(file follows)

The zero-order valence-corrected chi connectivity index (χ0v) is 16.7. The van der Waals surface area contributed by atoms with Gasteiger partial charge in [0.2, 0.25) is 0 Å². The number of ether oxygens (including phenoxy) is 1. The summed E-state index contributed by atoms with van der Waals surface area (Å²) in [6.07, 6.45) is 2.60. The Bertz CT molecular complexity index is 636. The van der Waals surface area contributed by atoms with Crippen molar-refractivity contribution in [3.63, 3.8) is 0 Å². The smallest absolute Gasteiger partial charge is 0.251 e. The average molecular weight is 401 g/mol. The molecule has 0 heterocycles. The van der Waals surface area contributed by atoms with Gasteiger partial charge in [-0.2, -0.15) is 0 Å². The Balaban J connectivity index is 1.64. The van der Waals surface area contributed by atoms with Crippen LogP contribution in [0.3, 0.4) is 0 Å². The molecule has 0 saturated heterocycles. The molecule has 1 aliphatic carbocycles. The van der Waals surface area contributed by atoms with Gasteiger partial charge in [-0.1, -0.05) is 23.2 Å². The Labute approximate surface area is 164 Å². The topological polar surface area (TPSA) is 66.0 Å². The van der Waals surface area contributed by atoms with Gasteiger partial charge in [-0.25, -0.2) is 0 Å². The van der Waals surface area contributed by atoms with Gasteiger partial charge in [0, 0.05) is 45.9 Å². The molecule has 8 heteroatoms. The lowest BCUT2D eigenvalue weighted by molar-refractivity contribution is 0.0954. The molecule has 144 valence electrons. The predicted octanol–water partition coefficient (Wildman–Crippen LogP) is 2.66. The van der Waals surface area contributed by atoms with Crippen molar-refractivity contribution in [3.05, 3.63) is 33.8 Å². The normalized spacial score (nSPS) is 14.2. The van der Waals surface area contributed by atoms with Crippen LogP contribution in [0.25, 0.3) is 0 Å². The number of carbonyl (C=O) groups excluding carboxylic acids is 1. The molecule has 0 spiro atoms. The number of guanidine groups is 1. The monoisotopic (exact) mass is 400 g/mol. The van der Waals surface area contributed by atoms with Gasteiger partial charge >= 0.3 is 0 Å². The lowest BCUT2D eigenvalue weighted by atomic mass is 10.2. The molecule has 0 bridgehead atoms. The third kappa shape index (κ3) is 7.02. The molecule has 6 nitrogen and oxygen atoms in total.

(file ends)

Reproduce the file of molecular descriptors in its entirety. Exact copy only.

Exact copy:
The zero-order valence-corrected chi connectivity index (χ0v) is 16.7. The van der Waals surface area contributed by atoms with Gasteiger partial charge in [0.2, 0.25) is 0 Å². The number of ether oxygens (including phenoxy) is 1. The summed E-state index contributed by atoms with van der Waals surface area (Å²) in [6.07, 6.45) is 2.60. The Bertz CT molecular complexity index is 636. The van der Waals surface area contributed by atoms with Crippen molar-refractivity contribution in [3.63, 3.8) is 0 Å². The smallest absolute Gasteiger partial charge is 0.251 e. The average molecular weight is 401 g/mol. The molecule has 0 heterocycles. The van der Waals surface area contributed by atoms with Gasteiger partial charge in [-0.2, -0.15) is 0 Å². The Balaban J connectivity index is 1.64. The van der Waals surface area contributed by atoms with Crippen LogP contribution in [0.3, 0.4) is 0 Å². The molecule has 0 saturated heterocycles. The molecule has 1 aliphatic carbocycles. The van der Waals surface area contributed by atoms with Gasteiger partial charge in [-0.1, -0.05) is 23.2 Å². The Labute approximate surface area is 164 Å². The topological polar surface area (TPSA) is 66.0 Å². The van der Waals surface area contributed by atoms with Gasteiger partial charge in [-0.25, -0.2) is 0 Å². The van der Waals surface area contributed by atoms with Gasteiger partial charge in [0, 0.05) is 45.9 Å². The molecule has 8 heteroatoms. The lowest BCUT2D eigenvalue weighted by molar-refractivity contribution is 0.0954. The molecule has 144 valence electrons. The predicted octanol–water partition coefficient (Wildman–Crippen LogP) is 2.66. The van der Waals surface area contributed by atoms with Crippen molar-refractivity contribution in [3.05, 3.63) is 33.8 Å². The normalized spacial score (nSPS) is 14.2. The van der Waals surface area contributed by atoms with Crippen LogP contribution in [0.25, 0.3) is 0 Å². The number of carbonyl (C=O) groups excluding carboxylic acids is 1. The molecule has 0 spiro atoms. The number of guanidine groups is 1. The monoisotopic (exact) mass is 400 g/mol. The van der Waals surface area contributed by atoms with Gasteiger partial charge >= 0.3 is 0 Å². The lowest BCUT2D eigenvalue weighted by atomic mass is 10.2. The molecule has 0 bridgehead atoms. The third kappa shape index (κ3) is 7.02. The molecule has 6 nitrogen and oxygen atoms in total.